Dec 19, 2008

More great reviews of Fast Forward 2

Filed Under:

Lou Anders' magnificent anthology picks up kudos, as does the story Toby and I wrote for it

Several new and excellent reviews of Fast Forward 2 have appeared in the past several days.  The anthology continues to get excellent press, and deservedly so.  The most recent review, at Bookgasm, had this to say:

 Among all of this goodness, three entries stand above the rest: Karl Schroeder and Tobias S. Buckell contribute “Mitigation,” an environmental thriller revolving around a subject by which I’ve been fascinated recently; Paulo Pacigalupi’s “The Gambler” recounts the plight of a war-scarred blogger torn between his ideals and his need to get his online popularity in order to keep his job; and Ian McDonald’s “An Eligible Boy” is another stunning entry in the continuing stories from the future India he created in RIVER OF GODS...

Other good new reviews can be found at at True Review and by reader Steve Mollmann


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About Me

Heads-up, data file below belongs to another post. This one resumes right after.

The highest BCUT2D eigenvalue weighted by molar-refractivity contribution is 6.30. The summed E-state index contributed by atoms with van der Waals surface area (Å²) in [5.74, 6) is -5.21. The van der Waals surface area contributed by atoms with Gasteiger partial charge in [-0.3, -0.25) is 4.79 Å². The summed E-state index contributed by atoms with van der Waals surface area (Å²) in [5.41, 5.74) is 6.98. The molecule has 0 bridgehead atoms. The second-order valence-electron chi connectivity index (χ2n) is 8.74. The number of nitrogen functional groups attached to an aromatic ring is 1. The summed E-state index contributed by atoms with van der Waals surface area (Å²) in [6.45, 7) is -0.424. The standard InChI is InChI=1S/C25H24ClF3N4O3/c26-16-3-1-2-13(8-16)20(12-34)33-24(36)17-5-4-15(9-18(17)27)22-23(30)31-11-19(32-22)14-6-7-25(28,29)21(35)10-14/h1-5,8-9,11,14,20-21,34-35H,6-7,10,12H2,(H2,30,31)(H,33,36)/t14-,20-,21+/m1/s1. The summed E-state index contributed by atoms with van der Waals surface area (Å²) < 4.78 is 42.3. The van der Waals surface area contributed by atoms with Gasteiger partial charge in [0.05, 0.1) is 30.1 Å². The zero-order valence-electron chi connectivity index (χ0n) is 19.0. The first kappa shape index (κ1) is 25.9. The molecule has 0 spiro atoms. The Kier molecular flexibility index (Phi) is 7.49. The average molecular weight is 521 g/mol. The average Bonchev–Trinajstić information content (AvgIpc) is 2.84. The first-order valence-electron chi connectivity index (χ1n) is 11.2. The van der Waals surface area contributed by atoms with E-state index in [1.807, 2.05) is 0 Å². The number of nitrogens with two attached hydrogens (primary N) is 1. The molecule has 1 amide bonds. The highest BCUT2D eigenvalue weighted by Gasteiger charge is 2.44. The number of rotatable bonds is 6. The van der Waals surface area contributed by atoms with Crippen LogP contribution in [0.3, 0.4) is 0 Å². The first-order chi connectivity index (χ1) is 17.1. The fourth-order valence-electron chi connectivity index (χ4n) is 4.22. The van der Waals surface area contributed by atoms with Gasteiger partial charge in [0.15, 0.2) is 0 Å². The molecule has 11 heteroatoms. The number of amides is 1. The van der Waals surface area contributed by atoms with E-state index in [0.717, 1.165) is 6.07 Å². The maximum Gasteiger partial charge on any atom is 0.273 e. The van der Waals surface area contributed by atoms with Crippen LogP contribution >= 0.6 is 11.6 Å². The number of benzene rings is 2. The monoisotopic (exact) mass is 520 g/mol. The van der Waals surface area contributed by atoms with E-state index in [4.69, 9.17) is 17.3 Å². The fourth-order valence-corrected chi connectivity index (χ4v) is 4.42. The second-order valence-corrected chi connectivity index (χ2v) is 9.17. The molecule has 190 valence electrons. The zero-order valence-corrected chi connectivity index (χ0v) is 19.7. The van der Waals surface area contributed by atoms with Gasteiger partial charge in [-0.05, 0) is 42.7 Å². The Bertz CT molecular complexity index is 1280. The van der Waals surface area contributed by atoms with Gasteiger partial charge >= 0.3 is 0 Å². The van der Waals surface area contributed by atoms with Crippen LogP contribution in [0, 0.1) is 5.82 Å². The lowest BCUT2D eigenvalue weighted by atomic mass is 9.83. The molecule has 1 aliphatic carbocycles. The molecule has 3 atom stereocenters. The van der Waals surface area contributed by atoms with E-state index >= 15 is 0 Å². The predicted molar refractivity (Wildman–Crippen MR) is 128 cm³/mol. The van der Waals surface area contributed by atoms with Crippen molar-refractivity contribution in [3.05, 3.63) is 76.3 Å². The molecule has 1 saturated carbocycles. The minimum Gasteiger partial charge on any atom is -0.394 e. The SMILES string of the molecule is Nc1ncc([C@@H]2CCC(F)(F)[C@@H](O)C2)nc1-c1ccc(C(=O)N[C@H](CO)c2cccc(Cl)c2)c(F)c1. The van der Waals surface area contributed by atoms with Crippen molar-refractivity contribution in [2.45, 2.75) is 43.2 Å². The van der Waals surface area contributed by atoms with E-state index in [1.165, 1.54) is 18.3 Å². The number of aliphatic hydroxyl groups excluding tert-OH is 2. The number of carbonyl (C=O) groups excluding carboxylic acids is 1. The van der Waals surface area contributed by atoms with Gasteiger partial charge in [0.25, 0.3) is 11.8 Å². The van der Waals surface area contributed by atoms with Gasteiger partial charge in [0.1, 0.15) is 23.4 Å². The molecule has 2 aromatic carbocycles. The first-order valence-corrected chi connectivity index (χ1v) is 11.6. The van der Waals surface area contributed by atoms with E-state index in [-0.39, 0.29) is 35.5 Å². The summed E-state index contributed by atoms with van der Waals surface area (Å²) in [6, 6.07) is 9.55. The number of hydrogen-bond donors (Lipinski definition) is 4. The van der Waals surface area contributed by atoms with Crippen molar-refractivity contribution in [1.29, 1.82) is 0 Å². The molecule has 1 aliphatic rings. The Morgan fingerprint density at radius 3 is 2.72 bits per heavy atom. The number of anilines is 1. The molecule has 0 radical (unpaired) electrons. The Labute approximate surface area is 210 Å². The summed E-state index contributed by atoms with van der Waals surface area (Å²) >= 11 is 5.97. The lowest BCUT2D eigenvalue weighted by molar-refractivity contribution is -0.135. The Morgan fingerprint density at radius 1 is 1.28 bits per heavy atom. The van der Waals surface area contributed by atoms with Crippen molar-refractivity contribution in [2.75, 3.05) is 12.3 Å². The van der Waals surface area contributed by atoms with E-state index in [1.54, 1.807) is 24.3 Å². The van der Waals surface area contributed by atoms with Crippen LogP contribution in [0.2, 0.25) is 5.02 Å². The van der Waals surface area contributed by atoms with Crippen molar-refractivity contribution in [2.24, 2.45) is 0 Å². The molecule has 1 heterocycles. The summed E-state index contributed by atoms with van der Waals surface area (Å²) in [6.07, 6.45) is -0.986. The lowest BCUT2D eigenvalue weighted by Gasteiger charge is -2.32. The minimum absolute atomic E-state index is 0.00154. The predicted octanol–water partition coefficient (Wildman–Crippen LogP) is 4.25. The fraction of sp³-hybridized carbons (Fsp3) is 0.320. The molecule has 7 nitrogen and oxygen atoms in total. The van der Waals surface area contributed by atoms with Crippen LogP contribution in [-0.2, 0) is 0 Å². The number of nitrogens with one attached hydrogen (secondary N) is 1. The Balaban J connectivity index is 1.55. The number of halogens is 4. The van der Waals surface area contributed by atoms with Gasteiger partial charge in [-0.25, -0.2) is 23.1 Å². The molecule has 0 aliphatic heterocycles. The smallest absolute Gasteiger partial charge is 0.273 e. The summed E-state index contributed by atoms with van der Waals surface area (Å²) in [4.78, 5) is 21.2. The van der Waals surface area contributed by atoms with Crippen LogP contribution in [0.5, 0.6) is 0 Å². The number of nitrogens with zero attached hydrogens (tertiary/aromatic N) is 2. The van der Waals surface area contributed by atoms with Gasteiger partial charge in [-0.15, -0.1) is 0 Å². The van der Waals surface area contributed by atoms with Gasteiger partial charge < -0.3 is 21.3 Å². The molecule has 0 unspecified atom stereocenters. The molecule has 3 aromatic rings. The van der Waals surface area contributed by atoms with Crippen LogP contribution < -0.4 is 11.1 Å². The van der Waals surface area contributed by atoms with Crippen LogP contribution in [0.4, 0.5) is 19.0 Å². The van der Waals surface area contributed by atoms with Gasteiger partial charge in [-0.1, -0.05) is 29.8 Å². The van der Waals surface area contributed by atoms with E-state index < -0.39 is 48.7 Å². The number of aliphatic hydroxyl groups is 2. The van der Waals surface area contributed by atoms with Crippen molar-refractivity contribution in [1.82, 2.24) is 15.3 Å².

I'm a member of the Association of Professional Futurists with my own consultancy, and am also currently Chair of the Canadian node of the Millennium Project, a private/public foresight consultancy active in 50 nations. As well, I am an award-winning author with ten published novels translated into as many languages. I write, give talks, and conduct workshops on numerous topics related to the future, including:

  • Future of government
  • Bitcoin and digital currencies
  • The workplace in 2030
  • The Internet of Things
  • Augmented cognition

For a complete bio, go here. To contact me, email karl at kschroeder dot com

Example: The Future of Governance

I use Science Fiction to communicate the results of actual futures studies. Some of my recent research relates to how we'll govern ourselves in the future. I've worked with a few clients on this and published some results.